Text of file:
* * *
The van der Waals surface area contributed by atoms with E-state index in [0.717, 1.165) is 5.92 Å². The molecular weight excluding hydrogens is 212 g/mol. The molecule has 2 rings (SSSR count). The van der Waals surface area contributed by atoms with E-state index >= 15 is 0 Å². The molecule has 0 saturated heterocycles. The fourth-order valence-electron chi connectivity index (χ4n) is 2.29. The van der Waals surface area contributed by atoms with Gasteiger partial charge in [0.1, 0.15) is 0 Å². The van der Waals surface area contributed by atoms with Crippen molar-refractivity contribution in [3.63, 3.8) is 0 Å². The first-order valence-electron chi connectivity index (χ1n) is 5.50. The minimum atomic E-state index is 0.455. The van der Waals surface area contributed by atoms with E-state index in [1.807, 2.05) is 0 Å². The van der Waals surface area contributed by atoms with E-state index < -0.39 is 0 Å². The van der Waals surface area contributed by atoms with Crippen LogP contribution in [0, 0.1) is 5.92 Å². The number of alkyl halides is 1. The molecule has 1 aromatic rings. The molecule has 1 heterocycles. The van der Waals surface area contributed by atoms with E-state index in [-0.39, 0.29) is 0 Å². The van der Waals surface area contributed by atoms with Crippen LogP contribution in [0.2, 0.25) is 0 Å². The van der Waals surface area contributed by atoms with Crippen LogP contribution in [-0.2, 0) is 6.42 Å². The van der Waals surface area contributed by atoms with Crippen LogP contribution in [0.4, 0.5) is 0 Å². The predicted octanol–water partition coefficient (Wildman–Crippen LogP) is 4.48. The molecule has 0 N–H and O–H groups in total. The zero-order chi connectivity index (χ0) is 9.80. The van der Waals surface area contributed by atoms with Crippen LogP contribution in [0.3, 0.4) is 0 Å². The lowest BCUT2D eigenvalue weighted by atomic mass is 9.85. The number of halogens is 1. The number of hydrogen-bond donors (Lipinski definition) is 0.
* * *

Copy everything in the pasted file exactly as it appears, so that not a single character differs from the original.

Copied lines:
The van der Waals surface area contributed by atoms with E-state index in [0.717, 1.165) is 5.92 Å². The molecular weight excluding hydrogens is 212 g/mol. The molecule has 2 rings (SSSR count). The van der Waals surface area contributed by atoms with E-state index >= 15 is 0 Å². The molecule has 0 saturated heterocycles. The fourth-order valence-electron chi connectivity index (χ4n) is 2.29. The van der Waals surface area contributed by atoms with Gasteiger partial charge in [0.1, 0.15) is 0 Å². The van der Waals surface area contributed by atoms with Crippen molar-refractivity contribution in [3.63, 3.8) is 0 Å². The first-order valence-electron chi connectivity index (χ1n) is 5.50. The minimum atomic E-state index is 0.455. The van der Waals surface area contributed by atoms with E-state index in [1.807, 2.05) is 0 Å². The van der Waals surface area contributed by atoms with E-state index < -0.39 is 0 Å². The van der Waals surface area contributed by atoms with Crippen LogP contribution in [0, 0.1) is 5.92 Å². The number of alkyl halides is 1. The molecule has 1 aromatic rings. The molecule has 1 heterocycles. The van der Waals surface area contributed by atoms with E-state index in [-0.39, 0.29) is 0 Å². The van der Waals surface area contributed by atoms with Crippen LogP contribution in [0.2, 0.25) is 0 Å². The van der Waals surface area contributed by atoms with Crippen LogP contribution in [-0.2, 0) is 6.42 Å². The van der Waals surface area contributed by atoms with Crippen LogP contribution in [0.4, 0.5) is 0 Å². The predicted octanol–water partition coefficient (Wildman–Crippen LogP) is 4.48. The molecule has 0 N–H and O–H groups in total. The zero-order chi connectivity index (χ0) is 9.80. The van der Waals surface area contributed by atoms with Crippen LogP contribution in [0.3, 0.4) is 0 Å². The lowest BCUT2D eigenvalue weighted by atomic mass is 9.85. The number of halogens is 1. The number of hydrogen-bond donors (Lipinski definition) is 0.